// The contents of this file are in the public domain. See LICENSE_FOR_EXAMPLE_PROGRAMS.txt
    This is an example illustrating the use of the deep learning tools from the
    dlib C++ Library.  In it, we will show how to use the loss_metric layer to do
    metric learning.  

    The main reason you might want to use this kind of algorithm is because you
    would like to use a k-nearest neighbor classifier or similar algorithm, but
    you don't know a good way to calculate the distance between two things.  A
    popular example would be face recognition.  There are a whole lot of papers
    that train some kind of deep metric learning algorithm that embeds face
    images in some vector space where images of the same person are close to each
    other and images of different people are far apart.  Then in that vector
    space it's very easy to do face recognition with some kind of k-nearest
    neighbor classifier.  

    To keep this example as simple as possible we won't do face recognition.
    Instead, we will create a very simple network and use it to learn a mapping
    from 8D vectors to 2D vectors such that vectors with the same class labels
    are near each other.  If you want to see a more complex example that learns
    the kind of network you would use for something like face recognition read
    the dnn_metric_learning_on_images_ex.cpp example.

    You should also have read the examples that introduce the dlib DNN API before 
    continuing.  These are dnn_introduction_ex.cpp and dnn_introduction2_ex.cpp.

#include <dlib/dnn.h>
#include <iostream>

using namespace std;
using namespace dlib;

int main() try
    // The API for doing metric learning is very similar to the API for
    // multi-class classification.  In fact, the inputs are the same, a bunch of
    // labeled objects.  So here we create our dataset.  We make up some simple
    // vectors and label them with the integers 1,2,3,4.  The specific values of
    // the integer labels don't matter.
    std::vector<matrix<double,0,1>> samples;
    std::vector<unsigned long> labels;

    // class 1 training vectors
    samples.push_back({1,0,0,0,0,0,0,0}); labels.push_back(1);
    samples.push_back({0,1,0,0,0,0,0,0}); labels.push_back(1);

    // class 2 training vectors
    samples.push_back({0,0,1,0,0,0,0,0}); labels.push_back(2);
    samples.push_back({0,0,0,1,0,0,0,0}); labels.push_back(2);

    // class 3 training vectors
    samples.push_back({0,0,0,0,1,0,0,0}); labels.push_back(3);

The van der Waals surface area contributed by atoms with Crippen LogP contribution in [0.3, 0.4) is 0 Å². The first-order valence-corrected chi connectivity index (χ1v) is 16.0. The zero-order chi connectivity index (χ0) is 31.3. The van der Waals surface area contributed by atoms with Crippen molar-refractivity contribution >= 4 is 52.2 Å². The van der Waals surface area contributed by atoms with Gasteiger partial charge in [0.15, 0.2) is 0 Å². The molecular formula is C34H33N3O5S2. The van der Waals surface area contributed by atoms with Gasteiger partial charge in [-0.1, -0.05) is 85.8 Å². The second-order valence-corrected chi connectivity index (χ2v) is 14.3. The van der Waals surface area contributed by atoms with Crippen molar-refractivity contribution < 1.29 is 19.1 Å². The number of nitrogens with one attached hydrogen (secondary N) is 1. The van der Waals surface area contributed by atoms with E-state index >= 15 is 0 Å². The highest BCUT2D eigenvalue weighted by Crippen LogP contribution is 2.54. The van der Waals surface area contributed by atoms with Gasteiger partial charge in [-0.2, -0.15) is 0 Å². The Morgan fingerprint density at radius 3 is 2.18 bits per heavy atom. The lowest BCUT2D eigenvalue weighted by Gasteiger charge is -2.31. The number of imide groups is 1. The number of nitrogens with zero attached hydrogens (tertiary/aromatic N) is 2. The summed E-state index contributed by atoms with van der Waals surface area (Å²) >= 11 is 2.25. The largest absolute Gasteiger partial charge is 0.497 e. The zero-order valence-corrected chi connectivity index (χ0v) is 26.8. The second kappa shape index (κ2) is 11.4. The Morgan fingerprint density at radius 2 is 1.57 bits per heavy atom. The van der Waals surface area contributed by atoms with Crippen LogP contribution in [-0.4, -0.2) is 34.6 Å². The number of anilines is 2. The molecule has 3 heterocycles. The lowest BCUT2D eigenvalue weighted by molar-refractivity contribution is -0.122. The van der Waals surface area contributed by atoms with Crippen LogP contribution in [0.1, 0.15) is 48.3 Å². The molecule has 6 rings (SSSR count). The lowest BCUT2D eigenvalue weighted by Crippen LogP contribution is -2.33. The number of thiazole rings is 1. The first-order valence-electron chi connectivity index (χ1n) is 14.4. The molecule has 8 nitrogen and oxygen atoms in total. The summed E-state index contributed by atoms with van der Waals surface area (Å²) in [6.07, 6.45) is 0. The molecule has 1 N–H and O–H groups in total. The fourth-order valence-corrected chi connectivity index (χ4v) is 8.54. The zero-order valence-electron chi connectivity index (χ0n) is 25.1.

samples.push_back({0,0,0,0,0,1,0,0}); labels.push_back(3);

    // class 4 training vectors
    samples.push_back({0,0,0,0,0,0,1,0}); labels.push_back(4);
    samples.push_back({0,0,0,0,0,0,0,1}); labels.push_back(4);

    // Make a network that simply learns a linear mapping from 8D vectors to 2D
    // vectors.
    using net_type = loss_metric<fc<2,input<matrix<double,0,1>>>>; 
    net_type net;
    dnn_trainer<net_type> trainer(net);

    // It should be emphasized out that it's really important that each mini-batch contain
    // multiple instances of each class of object.  This is because the metric learning
    // algorithm needs to consider pairs of objects that should be close as well as pairs
    // of objects that should be far apart during each training step.  Here we just keep
    // training on the same small batch so this constraint is trivially satisfied.
    while(trainer.get_learning_rate() >= 1e-4)
        trainer.train_one_step(samples, labels);

    // Wait for training threads to stop
    cout << "done training" << endl;

    // Run all the samples through the network to get their 2D vector embeddings.
    std::vector<matrix<float,0,1>> embedded = net(samples);

    // Print the embedding for each sample to the screen.  If you look at the
    // outputs carefully you should notice that they are grouped together in 2D
    // space according to their label.
    for (size_t i = 0; i < embedded.size(); ++i)
        cout << "label: " << labels[i] << "\t" << trans(embedded[i]);

    // Now, check if the embedding puts things with the same labels near each other and
    // things with different labels far apart.
    int num_right = 0;
    int num_wrong = 0;
    for (size_t i = 0; i < embedded.size(); ++i)
        for (size_t j = i+1; j < embedded.size(); ++j)
            if (labels[i] == labels[j])
                // The loss_metric layer will cause things with the same label to be less
                // than net.loss_details().get_distance_threshold() distance from each
                // other.  So we can use that distance value as our testing threshold for
                // "being near to each other".
                if (length(embedded[i]-embedded[j]) < net.loss_details().get_distance_threshold())
                if (length(embedded[i]-embedded[j]) >= net.loss_details().get_distance_threshold())

    cout << "num_right: "<< num_right << endl;
    cout << "num_wrong: "<< num_wrong << endl;
catch(std::exception& e)
    cout << e.what() << endl;